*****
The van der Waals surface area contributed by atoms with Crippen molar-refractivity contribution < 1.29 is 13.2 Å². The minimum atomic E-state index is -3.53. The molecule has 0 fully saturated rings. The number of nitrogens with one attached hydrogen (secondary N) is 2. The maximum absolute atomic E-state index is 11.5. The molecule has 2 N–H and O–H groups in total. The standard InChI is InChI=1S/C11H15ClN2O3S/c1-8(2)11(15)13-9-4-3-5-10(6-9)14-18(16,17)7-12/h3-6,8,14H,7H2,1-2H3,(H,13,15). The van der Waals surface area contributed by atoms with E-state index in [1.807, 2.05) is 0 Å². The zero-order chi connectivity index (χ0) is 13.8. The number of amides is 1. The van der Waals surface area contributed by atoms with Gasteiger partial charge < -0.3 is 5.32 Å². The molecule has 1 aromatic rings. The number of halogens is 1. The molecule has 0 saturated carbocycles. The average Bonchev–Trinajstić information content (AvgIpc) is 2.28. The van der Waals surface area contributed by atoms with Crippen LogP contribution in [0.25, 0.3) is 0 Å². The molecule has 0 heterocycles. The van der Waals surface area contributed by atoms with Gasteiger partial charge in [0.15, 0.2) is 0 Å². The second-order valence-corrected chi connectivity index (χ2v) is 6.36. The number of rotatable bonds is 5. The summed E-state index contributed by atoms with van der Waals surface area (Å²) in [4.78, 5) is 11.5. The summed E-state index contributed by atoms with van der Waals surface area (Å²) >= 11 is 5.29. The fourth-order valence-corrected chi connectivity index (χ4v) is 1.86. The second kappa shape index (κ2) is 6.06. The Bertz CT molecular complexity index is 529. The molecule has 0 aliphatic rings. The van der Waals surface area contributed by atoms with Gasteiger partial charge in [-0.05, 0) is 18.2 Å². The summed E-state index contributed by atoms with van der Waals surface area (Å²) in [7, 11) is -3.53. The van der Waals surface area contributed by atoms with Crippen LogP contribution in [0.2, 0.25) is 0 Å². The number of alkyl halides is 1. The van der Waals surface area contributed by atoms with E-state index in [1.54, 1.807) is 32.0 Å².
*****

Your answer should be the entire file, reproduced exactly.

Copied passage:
The van der Waals surface area contributed by atoms with Crippen molar-refractivity contribution < 1.29 is 13.2 Å². The minimum atomic E-state index is -3.53. The molecule has 0 fully saturated rings. The number of nitrogens with one attached hydrogen (secondary N) is 2. The maximum absolute atomic E-state index is 11.5. The molecule has 2 N–H and O–H groups in total. The standard InChI is InChI=1S/C11H15ClN2O3S/c1-8(2)11(15)13-9-4-3-5-10(6-9)14-18(16,17)7-12/h3-6,8,14H,7H2,1-2H3,(H,13,15). The van der Waals surface area contributed by atoms with E-state index in [1.807, 2.05) is 0 Å². The zero-order chi connectivity index (χ0) is 13.8. The number of amides is 1. The van der Waals surface area contributed by atoms with Gasteiger partial charge < -0.3 is 5.32 Å². The molecule has 1 aromatic rings. The number of halogens is 1. The molecule has 0 saturated carbocycles. The average Bonchev–Trinajstić information content (AvgIpc) is 2.28. The van der Waals surface area contributed by atoms with Crippen LogP contribution in [0.25, 0.3) is 0 Å². The molecule has 0 heterocycles. The van der Waals surface area contributed by atoms with Gasteiger partial charge in [0.15, 0.2) is 0 Å². The second-order valence-corrected chi connectivity index (χ2v) is 6.36. The number of rotatable bonds is 5. The summed E-state index contributed by atoms with van der Waals surface area (Å²) in [4.78, 5) is 11.5. The summed E-state index contributed by atoms with van der Waals surface area (Å²) >= 11 is 5.29. The fourth-order valence-corrected chi connectivity index (χ4v) is 1.86. The second kappa shape index (κ2) is 6.06. The Bertz CT molecular complexity index is 529. The molecule has 0 aliphatic rings. The van der Waals surface area contributed by atoms with Gasteiger partial charge in [-0.05, 0) is 18.2 Å². The summed E-state index contributed by atoms with van der Waals surface area (Å²) in [7, 11) is -3.53. The van der Waals surface area contributed by atoms with Crippen LogP contribution in [0.2, 0.25) is 0 Å². The number of alkyl halides is 1. The van der Waals surface area contributed by atoms with E-state index in [1.54, 1.807) is 32.0 Å².